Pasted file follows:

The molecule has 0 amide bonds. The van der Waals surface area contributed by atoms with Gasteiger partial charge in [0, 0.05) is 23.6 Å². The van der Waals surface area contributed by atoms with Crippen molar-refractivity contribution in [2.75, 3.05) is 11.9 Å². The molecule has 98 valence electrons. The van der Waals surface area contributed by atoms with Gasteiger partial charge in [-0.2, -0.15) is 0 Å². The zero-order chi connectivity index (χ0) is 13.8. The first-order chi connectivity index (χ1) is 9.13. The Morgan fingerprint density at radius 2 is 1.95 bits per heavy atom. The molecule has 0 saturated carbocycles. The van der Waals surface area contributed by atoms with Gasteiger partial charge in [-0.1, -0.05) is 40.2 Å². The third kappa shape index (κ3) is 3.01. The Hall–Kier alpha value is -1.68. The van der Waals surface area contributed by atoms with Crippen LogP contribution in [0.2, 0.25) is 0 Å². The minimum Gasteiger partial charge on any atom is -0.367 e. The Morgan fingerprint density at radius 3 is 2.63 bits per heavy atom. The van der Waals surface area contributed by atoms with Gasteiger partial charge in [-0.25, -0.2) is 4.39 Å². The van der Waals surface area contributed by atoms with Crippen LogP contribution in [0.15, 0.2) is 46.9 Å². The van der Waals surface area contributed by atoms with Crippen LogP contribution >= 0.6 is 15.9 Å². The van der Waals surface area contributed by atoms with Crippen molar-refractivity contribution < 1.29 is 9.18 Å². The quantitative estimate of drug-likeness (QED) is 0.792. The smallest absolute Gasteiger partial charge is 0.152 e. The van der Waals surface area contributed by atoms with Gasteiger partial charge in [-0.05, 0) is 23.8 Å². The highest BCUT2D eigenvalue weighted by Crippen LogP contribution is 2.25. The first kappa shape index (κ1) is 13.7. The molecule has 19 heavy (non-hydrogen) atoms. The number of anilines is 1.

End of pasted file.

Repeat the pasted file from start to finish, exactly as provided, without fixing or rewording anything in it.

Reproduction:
The molecule has 0 amide bonds. The van der Waals surface area contributed by atoms with Gasteiger partial charge in [0, 0.05) is 23.6 Å². The van der Waals surface area contributed by atoms with Crippen molar-refractivity contribution in [2.75, 3.05) is 11.9 Å². The molecule has 98 valence electrons. The van der Waals surface area contributed by atoms with Gasteiger partial charge in [-0.2, -0.15) is 0 Å². The zero-order chi connectivity index (χ0) is 13.8. The first-order chi connectivity index (χ1) is 9.13. The Morgan fingerprint density at radius 2 is 1.95 bits per heavy atom. The molecule has 0 saturated carbocycles. The van der Waals surface area contributed by atoms with Gasteiger partial charge in [-0.1, -0.05) is 40.2 Å². The third kappa shape index (κ3) is 3.01. The Hall–Kier alpha value is -1.68. The van der Waals surface area contributed by atoms with Crippen LogP contribution in [0.2, 0.25) is 0 Å². The minimum Gasteiger partial charge on any atom is -0.367 e. The Morgan fingerprint density at radius 3 is 2.63 bits per heavy atom. The van der Waals surface area contributed by atoms with Gasteiger partial charge in [-0.25, -0.2) is 4.39 Å². The van der Waals surface area contributed by atoms with Crippen LogP contribution in [0.15, 0.2) is 46.9 Å². The van der Waals surface area contributed by atoms with Crippen LogP contribution >= 0.6 is 15.9 Å². The van der Waals surface area contributed by atoms with Crippen molar-refractivity contribution < 1.29 is 9.18 Å². The quantitative estimate of drug-likeness (QED) is 0.792. The smallest absolute Gasteiger partial charge is 0.152 e. The van der Waals surface area contributed by atoms with Gasteiger partial charge in [-0.05, 0) is 23.8 Å². The highest BCUT2D eigenvalue weighted by Crippen LogP contribution is 2.25. The first kappa shape index (κ1) is 13.7. The molecule has 19 heavy (non-hydrogen) atoms. The number of anilines is 1.